MacIntyre had agreed to a contract extension in January of 2017, but that was put on hold because of the investigation. The Board of Regents eventually approved the deal in June of 2017.

In September 2017, Fine filed a lawsuit against MacIntyre, George, DiStefano and Benson, but that lawsuit was dismissed this past July.

With the cloud of the Tumpkin situation hanging over the program, the Buffs got off to a 3-0 start in 2017, but went 2-7 the rest of the way to finish 5-7 and miss out on the postseason for the ninth time in 10 years.

This year, the Buffs got off to their first 5-0 start since 1998 and vaulted to No. 19 in the AP poll. They've gone 0-5 since, however.

CU's current losing streak included a 41-34 overtime loss to last-place Oregon State on Oct. 27. The Buffs led 31-3 in the second half before Oregon State finished the game on a 38-3 run. The 28-point collapse matched the biggest in CU history, and was the largest ever at Folsom Field.

The Buffs are also on the verge of one of the worst single-season collapses in recent college football history. Since 1997, only one Power 5 conference team (Kansas, in 2009) has started 5-0 and finished 5-7.

Despite the recent lackluster results, including an 0-8 record in the past two seasons when playing for bowl eligibility, MacIntyre said Tuesday, "No, I don't think my job is in jeopardy, but you have to win games. We've made this place better, there's no doubt about it. But, success is measured in wins and losses, too."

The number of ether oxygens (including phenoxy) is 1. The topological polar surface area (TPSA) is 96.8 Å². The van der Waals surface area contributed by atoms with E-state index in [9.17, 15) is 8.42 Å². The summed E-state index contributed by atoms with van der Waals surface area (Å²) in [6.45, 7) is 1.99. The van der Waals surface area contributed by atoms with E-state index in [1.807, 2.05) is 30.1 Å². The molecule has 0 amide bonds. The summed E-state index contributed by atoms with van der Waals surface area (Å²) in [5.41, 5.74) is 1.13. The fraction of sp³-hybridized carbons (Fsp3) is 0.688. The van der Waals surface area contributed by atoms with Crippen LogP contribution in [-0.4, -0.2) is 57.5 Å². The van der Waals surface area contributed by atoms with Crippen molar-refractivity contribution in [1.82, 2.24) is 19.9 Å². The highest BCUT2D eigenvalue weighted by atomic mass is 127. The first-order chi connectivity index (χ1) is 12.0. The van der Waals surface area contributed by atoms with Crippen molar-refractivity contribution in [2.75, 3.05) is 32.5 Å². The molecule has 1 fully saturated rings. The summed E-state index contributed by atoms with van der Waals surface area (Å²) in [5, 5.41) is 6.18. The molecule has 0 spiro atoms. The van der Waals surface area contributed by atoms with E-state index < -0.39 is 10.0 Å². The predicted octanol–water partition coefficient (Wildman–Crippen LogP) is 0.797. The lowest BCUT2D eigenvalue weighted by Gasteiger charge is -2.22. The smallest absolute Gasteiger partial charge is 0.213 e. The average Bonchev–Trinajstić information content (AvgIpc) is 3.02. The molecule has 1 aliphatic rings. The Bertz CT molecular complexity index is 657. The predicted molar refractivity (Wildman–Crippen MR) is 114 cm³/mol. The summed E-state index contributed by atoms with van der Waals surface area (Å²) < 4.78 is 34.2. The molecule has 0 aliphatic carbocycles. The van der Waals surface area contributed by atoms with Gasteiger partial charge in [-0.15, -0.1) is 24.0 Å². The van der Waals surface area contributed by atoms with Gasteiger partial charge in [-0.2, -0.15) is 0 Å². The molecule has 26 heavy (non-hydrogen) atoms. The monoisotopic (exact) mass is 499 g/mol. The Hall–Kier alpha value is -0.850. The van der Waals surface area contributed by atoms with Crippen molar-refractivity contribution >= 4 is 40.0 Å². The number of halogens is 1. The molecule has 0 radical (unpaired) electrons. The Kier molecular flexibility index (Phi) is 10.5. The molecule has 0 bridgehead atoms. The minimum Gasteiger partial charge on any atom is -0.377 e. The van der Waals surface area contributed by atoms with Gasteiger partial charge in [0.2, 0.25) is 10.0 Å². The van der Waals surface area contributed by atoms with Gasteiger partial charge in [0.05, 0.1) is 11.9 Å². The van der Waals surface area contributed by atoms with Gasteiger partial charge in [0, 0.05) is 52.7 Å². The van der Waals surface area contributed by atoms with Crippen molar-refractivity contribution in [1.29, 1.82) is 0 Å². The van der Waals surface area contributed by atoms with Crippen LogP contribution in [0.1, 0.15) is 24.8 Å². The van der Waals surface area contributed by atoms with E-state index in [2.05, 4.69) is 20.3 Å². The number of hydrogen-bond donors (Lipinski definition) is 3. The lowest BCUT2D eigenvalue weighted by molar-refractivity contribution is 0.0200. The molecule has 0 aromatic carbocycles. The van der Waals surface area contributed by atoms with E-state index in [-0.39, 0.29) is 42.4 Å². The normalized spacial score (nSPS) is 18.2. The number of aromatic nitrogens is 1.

If the wins don't come in the next two weeks, the end could very well be near for MacIntyre, despite the fact he has three years and roughly $9,975,000 remaining on his contract after this season.

Rather than worry, MacIntyre said he clings to his faith.

"One of the things I take to heart all the time is you have peace of heart and joy from who you are and who I worship, my lord and savior Jesus Christ," he said. "That's where my peace and joy comes from; not my circumstances.

"This football team, I love this football team. I like these guys, I like our coaching staff. We just have to find a way to win a football game. You win a football game, a lot of noise goes away."

Until the Buffs win, however, the noise will continue and MacIntyre will keep walking head-first into the storm.

Contact staff writer Brian Howell at or